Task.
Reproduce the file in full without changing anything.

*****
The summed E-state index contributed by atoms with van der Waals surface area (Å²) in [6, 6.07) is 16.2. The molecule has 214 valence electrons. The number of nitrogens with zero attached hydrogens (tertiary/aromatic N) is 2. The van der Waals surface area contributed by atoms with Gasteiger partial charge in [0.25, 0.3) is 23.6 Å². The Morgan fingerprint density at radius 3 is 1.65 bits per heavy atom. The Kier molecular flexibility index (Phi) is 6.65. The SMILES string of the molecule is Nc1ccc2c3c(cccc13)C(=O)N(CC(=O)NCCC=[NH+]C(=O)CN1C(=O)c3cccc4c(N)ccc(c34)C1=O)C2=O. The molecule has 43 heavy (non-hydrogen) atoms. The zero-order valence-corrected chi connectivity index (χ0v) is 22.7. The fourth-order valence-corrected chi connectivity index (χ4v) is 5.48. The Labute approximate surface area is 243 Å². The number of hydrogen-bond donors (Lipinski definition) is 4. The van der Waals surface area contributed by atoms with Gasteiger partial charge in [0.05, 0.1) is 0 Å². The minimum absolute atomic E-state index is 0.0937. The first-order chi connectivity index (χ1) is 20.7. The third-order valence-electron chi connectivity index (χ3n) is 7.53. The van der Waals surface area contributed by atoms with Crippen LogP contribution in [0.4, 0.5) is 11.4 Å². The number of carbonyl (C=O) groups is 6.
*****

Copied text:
The summed E-state index contributed by atoms with van der Waals surface area (Å²) in [6, 6.07) is 16.2. The molecule has 214 valence electrons. The number of nitrogens with zero attached hydrogens (tertiary/aromatic N) is 2. The van der Waals surface area contributed by atoms with Gasteiger partial charge in [0.25, 0.3) is 23.6 Å². The Morgan fingerprint density at radius 3 is 1.65 bits per heavy atom. The Kier molecular flexibility index (Phi) is 6.65. The SMILES string of the molecule is Nc1ccc2c3c(cccc13)C(=O)N(CC(=O)NCCC=[NH+]C(=O)CN1C(=O)c3cccc4c(N)ccc(c34)C1=O)C2=O. The molecule has 43 heavy (non-hydrogen) atoms. The zero-order valence-corrected chi connectivity index (χ0v) is 22.7. The fourth-order valence-corrected chi connectivity index (χ4v) is 5.48. The Labute approximate surface area is 243 Å². The number of hydrogen-bond donors (Lipinski definition) is 4. The van der Waals surface area contributed by atoms with Gasteiger partial charge in [0.05, 0.1) is 0 Å². The minimum absolute atomic E-state index is 0.0937. The first-order chi connectivity index (χ1) is 20.7. The third-order valence-electron chi connectivity index (χ3n) is 7.53. The van der Waals surface area contributed by atoms with Crippen LogP contribution in [0.4, 0.5) is 11.4 Å². The number of carbonyl (C=O) groups is 6.